King Yayati marries Devayani, daughter of Sage Shukracharya. However, he has a physical relationship with Sharmishtha, her beautiful maid. Angered by the infidelity, the sage curses Yayati to become old and impotent. When he pleads for forgiveness, the sage tells him that if another man agrees to accept the curse, Yayati can regain his lost vitality.
Puru, Yayati’s youngest son, agrees to receive the curse. Yayati is delighted by this. Yayati enjoys everything that youth and a young body can give him. For one thousand years he sports with beautiful maidens and apsaras and spends his time in celestial gardens, gem-laden mountains, and shimmering lakes. However, in the end, he realizes that physical pleasures are ephemeral and the only pleasure worth pursuing is Divine pleasure.
Lesser Known Short Stories from Mahabharata
The Seven Chiranjeevis
While the word Chiranjeevi is interpreted as immortal, it actually means that the person would live for a long, long time (centuries). According to Mahabharata, there are seven such men in this universe –
- Hanuman (also considered the elder brother of Bheema)
- Krishna-Dwaipayana Veda Vyasa (the rishi who composed Mahabharata)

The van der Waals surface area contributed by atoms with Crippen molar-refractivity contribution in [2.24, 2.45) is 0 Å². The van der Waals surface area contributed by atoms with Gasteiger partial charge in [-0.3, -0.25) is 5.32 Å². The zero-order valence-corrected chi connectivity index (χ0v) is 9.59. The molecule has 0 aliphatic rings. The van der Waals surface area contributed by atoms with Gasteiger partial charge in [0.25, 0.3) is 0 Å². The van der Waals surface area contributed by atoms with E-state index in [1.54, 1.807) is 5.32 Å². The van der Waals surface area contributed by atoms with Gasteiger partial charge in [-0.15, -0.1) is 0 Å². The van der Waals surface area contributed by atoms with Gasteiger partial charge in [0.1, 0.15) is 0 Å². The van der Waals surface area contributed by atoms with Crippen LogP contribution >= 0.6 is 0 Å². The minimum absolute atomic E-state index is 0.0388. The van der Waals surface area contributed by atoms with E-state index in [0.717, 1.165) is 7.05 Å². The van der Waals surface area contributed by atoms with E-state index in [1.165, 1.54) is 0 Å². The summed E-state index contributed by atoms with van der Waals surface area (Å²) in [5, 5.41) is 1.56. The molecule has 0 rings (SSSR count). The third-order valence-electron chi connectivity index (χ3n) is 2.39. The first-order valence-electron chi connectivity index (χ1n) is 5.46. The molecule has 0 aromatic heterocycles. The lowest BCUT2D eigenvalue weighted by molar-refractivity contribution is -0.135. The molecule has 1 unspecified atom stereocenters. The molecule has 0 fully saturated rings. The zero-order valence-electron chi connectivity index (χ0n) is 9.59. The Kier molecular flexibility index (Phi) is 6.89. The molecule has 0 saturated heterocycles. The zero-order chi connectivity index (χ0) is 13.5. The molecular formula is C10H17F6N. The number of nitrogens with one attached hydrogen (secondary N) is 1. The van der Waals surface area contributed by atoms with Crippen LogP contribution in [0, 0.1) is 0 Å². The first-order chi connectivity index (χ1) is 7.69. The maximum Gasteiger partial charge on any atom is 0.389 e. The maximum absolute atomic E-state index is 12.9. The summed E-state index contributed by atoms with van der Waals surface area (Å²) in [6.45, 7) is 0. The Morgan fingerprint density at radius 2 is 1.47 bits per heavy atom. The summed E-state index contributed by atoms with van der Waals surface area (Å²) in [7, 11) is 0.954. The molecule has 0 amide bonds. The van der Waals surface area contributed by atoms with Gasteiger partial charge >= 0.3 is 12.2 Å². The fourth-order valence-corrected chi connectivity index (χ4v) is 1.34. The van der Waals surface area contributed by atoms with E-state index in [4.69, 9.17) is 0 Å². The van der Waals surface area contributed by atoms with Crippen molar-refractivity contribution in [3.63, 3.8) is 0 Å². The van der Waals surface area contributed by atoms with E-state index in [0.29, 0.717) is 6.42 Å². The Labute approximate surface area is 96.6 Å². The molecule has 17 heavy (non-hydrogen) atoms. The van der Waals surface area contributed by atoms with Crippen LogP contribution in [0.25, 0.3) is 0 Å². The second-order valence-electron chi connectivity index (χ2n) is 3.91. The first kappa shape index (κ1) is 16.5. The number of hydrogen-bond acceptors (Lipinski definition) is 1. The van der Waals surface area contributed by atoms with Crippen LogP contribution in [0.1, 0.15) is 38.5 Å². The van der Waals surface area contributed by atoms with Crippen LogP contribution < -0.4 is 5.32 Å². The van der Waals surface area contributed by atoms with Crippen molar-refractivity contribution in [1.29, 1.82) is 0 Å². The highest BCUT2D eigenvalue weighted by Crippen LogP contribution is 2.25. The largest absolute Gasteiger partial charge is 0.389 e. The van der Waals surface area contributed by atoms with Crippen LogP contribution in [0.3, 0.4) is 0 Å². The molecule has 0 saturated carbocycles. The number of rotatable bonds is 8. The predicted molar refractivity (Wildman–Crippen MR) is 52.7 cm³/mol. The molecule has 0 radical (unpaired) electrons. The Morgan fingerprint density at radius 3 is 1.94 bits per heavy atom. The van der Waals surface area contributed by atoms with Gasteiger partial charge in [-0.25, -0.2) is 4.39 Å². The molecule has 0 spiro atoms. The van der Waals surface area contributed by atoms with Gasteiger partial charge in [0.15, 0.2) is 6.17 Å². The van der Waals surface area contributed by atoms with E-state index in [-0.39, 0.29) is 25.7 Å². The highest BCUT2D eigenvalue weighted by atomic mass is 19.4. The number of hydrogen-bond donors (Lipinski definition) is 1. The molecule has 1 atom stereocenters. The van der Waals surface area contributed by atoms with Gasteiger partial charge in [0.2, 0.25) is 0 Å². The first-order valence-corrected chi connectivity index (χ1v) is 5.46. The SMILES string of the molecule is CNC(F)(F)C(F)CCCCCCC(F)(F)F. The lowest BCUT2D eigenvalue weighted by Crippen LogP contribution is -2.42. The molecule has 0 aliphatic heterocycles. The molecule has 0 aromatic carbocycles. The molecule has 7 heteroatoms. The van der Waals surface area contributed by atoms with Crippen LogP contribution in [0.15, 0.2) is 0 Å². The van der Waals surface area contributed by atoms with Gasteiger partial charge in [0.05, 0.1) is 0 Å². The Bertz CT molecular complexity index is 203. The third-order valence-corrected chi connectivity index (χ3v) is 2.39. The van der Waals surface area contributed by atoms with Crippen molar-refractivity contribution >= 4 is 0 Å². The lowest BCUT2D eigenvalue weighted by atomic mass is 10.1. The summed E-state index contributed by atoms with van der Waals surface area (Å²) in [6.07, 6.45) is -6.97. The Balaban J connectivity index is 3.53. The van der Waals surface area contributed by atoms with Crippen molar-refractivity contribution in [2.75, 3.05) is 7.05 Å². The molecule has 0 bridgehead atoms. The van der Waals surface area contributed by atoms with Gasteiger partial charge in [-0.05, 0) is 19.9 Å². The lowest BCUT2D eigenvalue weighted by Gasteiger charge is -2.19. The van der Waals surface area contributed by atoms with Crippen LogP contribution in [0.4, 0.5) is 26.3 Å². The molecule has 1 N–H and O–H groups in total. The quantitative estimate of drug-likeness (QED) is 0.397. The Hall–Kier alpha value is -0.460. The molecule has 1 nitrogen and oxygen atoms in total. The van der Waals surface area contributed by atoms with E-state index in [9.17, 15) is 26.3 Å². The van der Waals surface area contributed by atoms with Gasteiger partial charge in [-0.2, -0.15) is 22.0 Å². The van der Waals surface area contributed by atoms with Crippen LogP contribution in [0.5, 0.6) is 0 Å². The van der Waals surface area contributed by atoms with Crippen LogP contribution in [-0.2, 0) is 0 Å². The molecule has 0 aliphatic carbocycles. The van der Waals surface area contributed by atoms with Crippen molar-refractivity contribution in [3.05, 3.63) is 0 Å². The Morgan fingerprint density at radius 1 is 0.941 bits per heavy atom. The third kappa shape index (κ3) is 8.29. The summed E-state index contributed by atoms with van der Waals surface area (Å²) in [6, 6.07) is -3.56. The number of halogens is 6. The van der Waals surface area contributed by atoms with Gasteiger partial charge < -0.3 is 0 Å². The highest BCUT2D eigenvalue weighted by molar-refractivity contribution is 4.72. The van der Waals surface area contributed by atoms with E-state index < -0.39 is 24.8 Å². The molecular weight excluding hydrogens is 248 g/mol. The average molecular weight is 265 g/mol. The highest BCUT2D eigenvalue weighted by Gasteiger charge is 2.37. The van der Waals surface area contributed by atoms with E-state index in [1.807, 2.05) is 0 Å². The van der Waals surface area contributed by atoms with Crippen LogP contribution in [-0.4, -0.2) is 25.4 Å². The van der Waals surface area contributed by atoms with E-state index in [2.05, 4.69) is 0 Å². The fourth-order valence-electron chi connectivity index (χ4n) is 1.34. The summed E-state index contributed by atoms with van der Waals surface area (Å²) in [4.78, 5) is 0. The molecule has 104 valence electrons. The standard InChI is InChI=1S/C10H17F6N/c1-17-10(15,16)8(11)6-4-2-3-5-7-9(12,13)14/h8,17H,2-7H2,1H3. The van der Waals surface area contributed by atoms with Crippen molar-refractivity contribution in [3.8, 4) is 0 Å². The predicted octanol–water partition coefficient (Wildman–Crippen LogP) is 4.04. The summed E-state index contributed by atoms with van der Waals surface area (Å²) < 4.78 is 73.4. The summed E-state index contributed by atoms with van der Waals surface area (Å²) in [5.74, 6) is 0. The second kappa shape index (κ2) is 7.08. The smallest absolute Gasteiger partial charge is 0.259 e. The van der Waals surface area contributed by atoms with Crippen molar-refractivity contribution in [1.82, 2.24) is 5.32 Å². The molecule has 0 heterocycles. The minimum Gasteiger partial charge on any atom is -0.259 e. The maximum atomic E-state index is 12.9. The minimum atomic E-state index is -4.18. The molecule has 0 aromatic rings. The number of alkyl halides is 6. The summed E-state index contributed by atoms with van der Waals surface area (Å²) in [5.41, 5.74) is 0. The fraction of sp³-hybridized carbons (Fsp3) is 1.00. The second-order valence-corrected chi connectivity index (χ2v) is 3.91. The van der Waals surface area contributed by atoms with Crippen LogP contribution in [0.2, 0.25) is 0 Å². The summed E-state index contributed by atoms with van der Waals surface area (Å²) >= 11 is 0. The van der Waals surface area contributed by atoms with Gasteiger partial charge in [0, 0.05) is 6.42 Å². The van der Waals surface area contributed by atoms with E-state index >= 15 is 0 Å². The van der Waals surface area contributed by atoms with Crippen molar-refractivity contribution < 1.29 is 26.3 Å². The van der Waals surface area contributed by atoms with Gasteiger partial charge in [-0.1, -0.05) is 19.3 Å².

- Ashwatthama (Sage Drona’s son)
- Vibhishana (Ravana’s younger brother)
- Maha Bali (the demon king; the story of how Shukracharya goes blind is detailed in Vamana Avatar)
- Parashurama (Vishnu’s sixth avatar; he also known as the warrior sage)
- Guru Kripacharya (the sage who trained the Kuru clan before Dronacharya)
Amba’s Story (Udyoga Parva)
Amba is the eldest princess of the Kosala kingdom. Bhishma abducts her along with her two sisters, Ambika and Ambalika, with plans to get them married to Vichitraveerya. After reaching Hastinapura, Amba tells Bhishma that she loves King Shalva. Bheeshma apologizes and asks his soldiers to escort her respectfully to her lover, King Shalva.
However, King Shalva considers it humiliating to accept Amba after she was abducted by Bheeshma and breaks ties with her. Devastated, she goes to Bhishma and asks him to marry her as he was the one who abducted her. However, he tells her that it’s impossible for him to marry her because he has taken a vow of lifelong celibacy.